Miranda is like marmite, or Mrs Brown’s Boys. You either love her or you hate her. When she announced she was off on her My What I Call Stand Up arena tour around the UK, my first thought was “Will this work away from the comfort of her TV show?”
You know it’s going to be a cheesy night in with Miranda Hart when she runs on stage to the sound of Chesney Hawks’ The One and Only. This is confirmed by Hart herself telling the audience “Tonight, I thought we’d have a party!” before leading us in a sing song of Gloria Gaynor’s I Will Survive. Later in the evening there’s a dance-along to Whigfield’s Saturday Night and a surprise blind date for two unsuspecting audience members.
Miranda has always been a champion for women who regularly find themselves in (at times unbelievable) socially awkward situations and has made a career out of laughing at herself. That’s the Miranda it would have been nice to see, stripped back without the buffet table, rehearsed looks to camera and an unexplained YouTube video.
Hart shines when ad libbing with the audience, showing a side of her we don’t see in her TV show, and her social commentary – particularly a story about a couple trying to control their child at a wedding – got the biggest laughs. But too many of the jokes were either recycled from her TV show or simply out-of-date ideas – especially her thoughts on “youths”.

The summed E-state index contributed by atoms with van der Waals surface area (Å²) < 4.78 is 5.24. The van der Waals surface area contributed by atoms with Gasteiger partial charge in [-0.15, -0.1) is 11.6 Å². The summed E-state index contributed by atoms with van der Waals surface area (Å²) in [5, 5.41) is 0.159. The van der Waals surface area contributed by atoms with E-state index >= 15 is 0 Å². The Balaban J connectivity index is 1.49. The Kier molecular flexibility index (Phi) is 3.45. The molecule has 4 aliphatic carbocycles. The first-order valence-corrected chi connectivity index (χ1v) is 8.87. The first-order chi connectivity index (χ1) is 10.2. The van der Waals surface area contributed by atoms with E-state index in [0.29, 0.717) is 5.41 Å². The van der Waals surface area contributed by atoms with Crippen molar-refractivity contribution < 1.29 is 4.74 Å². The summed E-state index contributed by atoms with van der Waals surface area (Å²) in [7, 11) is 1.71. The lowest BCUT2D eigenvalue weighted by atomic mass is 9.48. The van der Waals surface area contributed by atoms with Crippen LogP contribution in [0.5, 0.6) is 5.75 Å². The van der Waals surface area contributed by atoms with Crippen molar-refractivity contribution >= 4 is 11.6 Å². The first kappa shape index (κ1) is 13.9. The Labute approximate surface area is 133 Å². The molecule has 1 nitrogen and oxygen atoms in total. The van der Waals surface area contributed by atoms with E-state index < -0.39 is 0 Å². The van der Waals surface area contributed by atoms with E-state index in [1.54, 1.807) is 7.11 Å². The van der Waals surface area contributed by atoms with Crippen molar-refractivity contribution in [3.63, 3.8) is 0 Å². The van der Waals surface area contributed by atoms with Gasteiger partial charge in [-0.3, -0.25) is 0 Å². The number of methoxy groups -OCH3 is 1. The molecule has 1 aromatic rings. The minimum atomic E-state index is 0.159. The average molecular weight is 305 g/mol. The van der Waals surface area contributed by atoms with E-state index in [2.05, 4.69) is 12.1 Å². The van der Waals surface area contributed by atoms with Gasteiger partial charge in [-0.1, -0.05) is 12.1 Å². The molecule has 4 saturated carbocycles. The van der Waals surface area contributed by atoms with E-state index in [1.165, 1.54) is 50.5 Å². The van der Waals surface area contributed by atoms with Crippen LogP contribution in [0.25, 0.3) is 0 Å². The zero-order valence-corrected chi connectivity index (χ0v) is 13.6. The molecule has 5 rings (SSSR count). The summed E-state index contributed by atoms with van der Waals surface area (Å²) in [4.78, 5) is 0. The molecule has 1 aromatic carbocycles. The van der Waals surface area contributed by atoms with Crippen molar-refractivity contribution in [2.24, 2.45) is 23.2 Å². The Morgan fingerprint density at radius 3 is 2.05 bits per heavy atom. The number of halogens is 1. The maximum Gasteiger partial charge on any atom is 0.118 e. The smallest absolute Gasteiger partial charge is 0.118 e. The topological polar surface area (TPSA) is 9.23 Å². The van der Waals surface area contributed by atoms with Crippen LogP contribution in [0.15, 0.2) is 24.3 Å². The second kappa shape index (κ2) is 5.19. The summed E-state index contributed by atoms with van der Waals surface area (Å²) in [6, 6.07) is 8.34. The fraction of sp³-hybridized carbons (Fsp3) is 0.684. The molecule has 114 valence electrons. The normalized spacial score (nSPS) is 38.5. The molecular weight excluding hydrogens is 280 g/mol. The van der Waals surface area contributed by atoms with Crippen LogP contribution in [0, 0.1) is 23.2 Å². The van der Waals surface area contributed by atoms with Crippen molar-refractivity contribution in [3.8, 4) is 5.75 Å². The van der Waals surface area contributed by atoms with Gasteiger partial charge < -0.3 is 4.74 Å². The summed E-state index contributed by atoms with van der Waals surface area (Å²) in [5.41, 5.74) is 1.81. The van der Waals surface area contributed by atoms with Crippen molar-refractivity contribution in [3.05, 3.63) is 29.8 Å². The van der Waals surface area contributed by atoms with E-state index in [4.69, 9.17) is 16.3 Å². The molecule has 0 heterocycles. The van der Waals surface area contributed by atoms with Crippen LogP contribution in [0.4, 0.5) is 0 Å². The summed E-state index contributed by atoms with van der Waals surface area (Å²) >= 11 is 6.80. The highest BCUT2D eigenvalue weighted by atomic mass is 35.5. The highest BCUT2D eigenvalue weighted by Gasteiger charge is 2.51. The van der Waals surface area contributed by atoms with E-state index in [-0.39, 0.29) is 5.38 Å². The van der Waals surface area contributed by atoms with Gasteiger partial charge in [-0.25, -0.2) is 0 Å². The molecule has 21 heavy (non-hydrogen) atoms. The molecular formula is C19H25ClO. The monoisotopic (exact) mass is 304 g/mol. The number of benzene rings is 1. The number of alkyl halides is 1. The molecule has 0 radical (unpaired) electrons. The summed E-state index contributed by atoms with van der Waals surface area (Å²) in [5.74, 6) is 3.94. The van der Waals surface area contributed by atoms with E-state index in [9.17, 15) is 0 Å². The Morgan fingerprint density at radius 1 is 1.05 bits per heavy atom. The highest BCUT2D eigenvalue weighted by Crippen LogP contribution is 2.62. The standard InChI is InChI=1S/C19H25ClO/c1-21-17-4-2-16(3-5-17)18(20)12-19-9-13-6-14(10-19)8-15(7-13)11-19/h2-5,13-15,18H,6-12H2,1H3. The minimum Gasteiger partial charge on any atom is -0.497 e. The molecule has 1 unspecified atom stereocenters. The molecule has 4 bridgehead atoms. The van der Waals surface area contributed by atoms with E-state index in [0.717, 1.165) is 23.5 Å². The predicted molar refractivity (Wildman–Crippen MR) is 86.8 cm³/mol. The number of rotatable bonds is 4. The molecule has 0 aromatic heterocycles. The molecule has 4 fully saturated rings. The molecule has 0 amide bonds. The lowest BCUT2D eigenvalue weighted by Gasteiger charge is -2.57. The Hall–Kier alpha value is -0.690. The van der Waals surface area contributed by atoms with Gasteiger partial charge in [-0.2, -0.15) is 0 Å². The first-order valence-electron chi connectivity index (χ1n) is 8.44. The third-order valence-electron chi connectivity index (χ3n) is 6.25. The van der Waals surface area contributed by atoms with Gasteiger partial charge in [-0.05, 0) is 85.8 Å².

Taking what people love about you and your television show on a stand-up tour is no easy task. Hart relied on a tightly scripted show, incredibly similar to her sitcom, but she should have more confidence in her abilities as a stand-up comedian, carrying her anecdotes through and building on them more.
The show ends on a high, with a call-back to all the evening’s gags in the form of a video montage followed by a strut down the stage Beyonce-style. Yet for a comedian who likes to bounce off her audience, I can’t help feeling it would have been a more successful show in a more intimate setting than the vast O2 Arena.
Overall, it was a night of highs and lows. Hart is clearly comfortable with a TV show format, playing with camera angles and sketches to back up her jokes. But the night failed to take off, chopping and changing from sitcom to dance party to stand-up routine and getting lost in the realms of YouTube. For fans of the BBC series it was a chance to enjoy some in-jokes but for some it was an awkward live episode of Miranda without the help of her supporting cast members.